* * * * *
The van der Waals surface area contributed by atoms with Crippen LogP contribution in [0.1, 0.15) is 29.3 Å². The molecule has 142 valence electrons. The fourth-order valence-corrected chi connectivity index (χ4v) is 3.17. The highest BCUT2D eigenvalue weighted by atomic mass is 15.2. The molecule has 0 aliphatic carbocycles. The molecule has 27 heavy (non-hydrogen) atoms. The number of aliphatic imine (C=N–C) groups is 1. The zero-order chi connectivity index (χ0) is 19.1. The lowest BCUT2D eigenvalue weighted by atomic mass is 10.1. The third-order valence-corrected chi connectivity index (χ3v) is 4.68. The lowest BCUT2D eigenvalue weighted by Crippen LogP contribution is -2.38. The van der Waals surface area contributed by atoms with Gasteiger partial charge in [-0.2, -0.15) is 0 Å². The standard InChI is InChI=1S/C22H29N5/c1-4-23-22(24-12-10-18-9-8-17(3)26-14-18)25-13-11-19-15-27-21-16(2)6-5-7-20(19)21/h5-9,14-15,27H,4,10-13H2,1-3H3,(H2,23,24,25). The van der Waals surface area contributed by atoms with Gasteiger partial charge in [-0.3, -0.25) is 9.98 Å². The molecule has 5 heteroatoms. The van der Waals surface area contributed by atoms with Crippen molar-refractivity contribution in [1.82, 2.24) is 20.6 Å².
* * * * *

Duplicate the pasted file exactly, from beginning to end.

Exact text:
The van der Waals surface area contributed by atoms with Crippen LogP contribution in [0.1, 0.15) is 29.3 Å². The molecule has 142 valence electrons. The fourth-order valence-corrected chi connectivity index (χ4v) is 3.17. The highest BCUT2D eigenvalue weighted by atomic mass is 15.2. The molecule has 0 aliphatic carbocycles. The molecule has 27 heavy (non-hydrogen) atoms. The number of aliphatic imine (C=N–C) groups is 1. The zero-order chi connectivity index (χ0) is 19.1. The lowest BCUT2D eigenvalue weighted by atomic mass is 10.1. The third-order valence-corrected chi connectivity index (χ3v) is 4.68. The lowest BCUT2D eigenvalue weighted by Crippen LogP contribution is -2.38. The van der Waals surface area contributed by atoms with Gasteiger partial charge in [-0.2, -0.15) is 0 Å². The standard InChI is InChI=1S/C22H29N5/c1-4-23-22(24-12-10-18-9-8-17(3)26-14-18)25-13-11-19-15-27-21-16(2)6-5-7-20(19)21/h5-9,14-15,27H,4,10-13H2,1-3H3,(H2,23,24,25). The van der Waals surface area contributed by atoms with Gasteiger partial charge in [-0.3, -0.25) is 9.98 Å². The molecule has 5 heteroatoms. The van der Waals surface area contributed by atoms with Crippen molar-refractivity contribution in [1.82, 2.24) is 20.6 Å².